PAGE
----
Is a tight mask an issue?

I am not cropping in camera, and intend to use a portion of the film between exposures to set the white balance. If I use a tight mask that blocks the light outside the exposure, will the lack of direct light on the film border cause issues with setting the white balance?

Additional info; The holder I am using masks above and below the 35mm exposure perfectly, leaving the left and right edges available to use. At both ends of the 35mm film strip I get unmasked light when using the 6x7 mask under the holder. I have not (yet) seen an issue with this unmasked light, but the NLP guide warns against it, and have installed the 24mm x 35mm mask instead.

Another way of asking is: Using a modern camera/lens/hood (R5+RF100mm f/2.8 Macro), am I better off masking all potential stray light from my light source, or having the unexposed film border between frames fully lighted by my light source (for use in auto WB determination)?

A tight mask is what you want and you’d also want to shoot in a dark room. This eliminates or greatly reduces stray light, leading to more contrasty captures which will produce conversions with more distinct colours and tonality.

For white balance, you can pick it up from an almost unexposed part of an image or from an extra capture of the unexposed part of the film.

The effects of stray light depend on the qualities of your negative, e.g thin vs. dense negatives, and if you block stray light, this dependency gets less influenced by stray light. If you’re interested in knowing how your setup and negatives work in this respect, I propose that you take a series of test captures. One series could be to gradually brighten or darken the room with and without using an improvised paper or cardboard tube that shields the area between the lens and the negative from stray light.

On the other hand, I found NLP to be fairly tolerant to exposure, stray light etc. - as long as it is within certain limits. But you’ll never know these limits until you try to push them.

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Thanks. Having just scanned a few thousand mounted slides I am a bit spoiled with the integrated mask.

With a tight mask in the form of a 24x36 aperture 3/32" below the film plane what should I watch out for in terms of issues?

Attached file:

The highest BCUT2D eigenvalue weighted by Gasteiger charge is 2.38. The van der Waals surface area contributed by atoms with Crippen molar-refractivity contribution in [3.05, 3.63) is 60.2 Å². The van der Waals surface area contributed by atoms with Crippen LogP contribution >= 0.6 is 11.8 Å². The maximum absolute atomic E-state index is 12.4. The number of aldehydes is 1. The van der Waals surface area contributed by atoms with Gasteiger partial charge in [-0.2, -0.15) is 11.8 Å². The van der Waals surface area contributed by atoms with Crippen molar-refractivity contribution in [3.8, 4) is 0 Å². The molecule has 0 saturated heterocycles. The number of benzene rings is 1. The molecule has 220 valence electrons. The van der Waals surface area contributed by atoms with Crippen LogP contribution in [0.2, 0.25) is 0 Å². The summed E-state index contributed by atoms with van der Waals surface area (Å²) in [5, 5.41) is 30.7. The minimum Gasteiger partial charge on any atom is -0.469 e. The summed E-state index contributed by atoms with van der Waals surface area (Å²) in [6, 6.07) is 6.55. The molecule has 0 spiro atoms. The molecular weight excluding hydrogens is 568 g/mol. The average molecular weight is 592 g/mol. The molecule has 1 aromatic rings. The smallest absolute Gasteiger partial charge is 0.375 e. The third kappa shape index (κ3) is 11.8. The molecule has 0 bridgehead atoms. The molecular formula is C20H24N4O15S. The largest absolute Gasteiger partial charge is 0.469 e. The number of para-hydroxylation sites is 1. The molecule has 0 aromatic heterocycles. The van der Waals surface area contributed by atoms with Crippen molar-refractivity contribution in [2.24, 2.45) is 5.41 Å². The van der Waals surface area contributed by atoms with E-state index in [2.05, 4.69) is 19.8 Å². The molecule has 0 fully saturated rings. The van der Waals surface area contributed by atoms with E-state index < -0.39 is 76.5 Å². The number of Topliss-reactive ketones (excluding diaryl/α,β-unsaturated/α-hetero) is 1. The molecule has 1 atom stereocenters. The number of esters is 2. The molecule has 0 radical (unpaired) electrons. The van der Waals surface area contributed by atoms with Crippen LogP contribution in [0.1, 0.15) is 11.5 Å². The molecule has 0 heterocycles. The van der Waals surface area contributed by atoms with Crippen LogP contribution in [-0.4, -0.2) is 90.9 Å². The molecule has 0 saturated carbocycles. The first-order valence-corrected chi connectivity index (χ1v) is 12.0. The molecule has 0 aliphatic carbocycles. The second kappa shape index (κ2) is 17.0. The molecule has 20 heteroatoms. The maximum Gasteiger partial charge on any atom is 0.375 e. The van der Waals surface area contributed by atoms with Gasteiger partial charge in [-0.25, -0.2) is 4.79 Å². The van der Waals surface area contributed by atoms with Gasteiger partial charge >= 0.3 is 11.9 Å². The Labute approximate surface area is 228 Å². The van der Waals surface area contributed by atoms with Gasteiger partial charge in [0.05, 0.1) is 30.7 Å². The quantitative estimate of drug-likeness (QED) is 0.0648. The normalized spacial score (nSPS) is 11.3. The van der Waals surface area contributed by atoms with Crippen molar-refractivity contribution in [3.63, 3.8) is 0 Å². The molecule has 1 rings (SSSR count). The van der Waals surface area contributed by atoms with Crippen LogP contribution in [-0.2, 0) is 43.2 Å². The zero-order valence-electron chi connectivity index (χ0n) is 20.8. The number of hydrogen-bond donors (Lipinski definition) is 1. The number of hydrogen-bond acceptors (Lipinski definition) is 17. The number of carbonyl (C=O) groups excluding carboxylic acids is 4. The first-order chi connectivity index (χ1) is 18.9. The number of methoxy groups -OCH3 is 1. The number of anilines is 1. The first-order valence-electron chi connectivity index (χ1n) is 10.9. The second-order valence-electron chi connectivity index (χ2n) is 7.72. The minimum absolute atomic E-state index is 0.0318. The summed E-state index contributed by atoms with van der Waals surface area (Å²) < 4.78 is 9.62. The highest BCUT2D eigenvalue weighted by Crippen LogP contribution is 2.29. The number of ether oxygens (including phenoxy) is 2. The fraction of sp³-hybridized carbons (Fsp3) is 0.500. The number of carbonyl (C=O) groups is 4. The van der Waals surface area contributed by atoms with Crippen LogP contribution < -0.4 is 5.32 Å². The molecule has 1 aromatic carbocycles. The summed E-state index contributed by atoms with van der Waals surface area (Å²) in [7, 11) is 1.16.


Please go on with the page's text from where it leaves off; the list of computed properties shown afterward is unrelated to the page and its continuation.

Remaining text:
I assume alignment will be critical otherwise one edge will darkened. Could the distance to the film plane cause vignetting, or worse darken all four edges of the film?

Well, the mask being farther away than the slide, the mask will look smaller than the slide, unless the slide frame is cut to 23x25. For mounted slides, I’d use a mask in slide frame outer dimensions, specially if you capture the slides at very close to 1:1. Don’t overdo “tight”.

The goal of the mask is to prevent a contre-jour situation that can reduce imaging contrast.

Again, don’t over-tighten your masks. It’s only complicating your workflow. If you allow the capture to include some of the frame, you can always correct slight misalignment in post at the expense of a few wasted pixels. Balance slop and crop vs. the time you have to spend positioning the slides.

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Understood, and love idea of balancing slop vs crop.

I am capturing some of the holder (from a Minolta 5400DPI film scanner) which is fine as it also includes a small gap on edge of the frame (see photo). As to the aperture of my “Any Holder Camera Film Scanner” I have a choice of 35mm or 6x7 film size, with one potentially being too tight and the other too lose (on the edges of the film strip).

I have not noticed any effects of stray light using the 6x7 aperture, but have not scanned with this holder much. Maybe I need to open up the edges of the 35mm aperture by 1.5mm as a compromise?

I had contemplated getting rid of the insert aperture altogether to simply the scanner design, making it just a base and two adjustable holder guides over a 4x5 opening, but this holder may be a reason to keep it. I will test some more.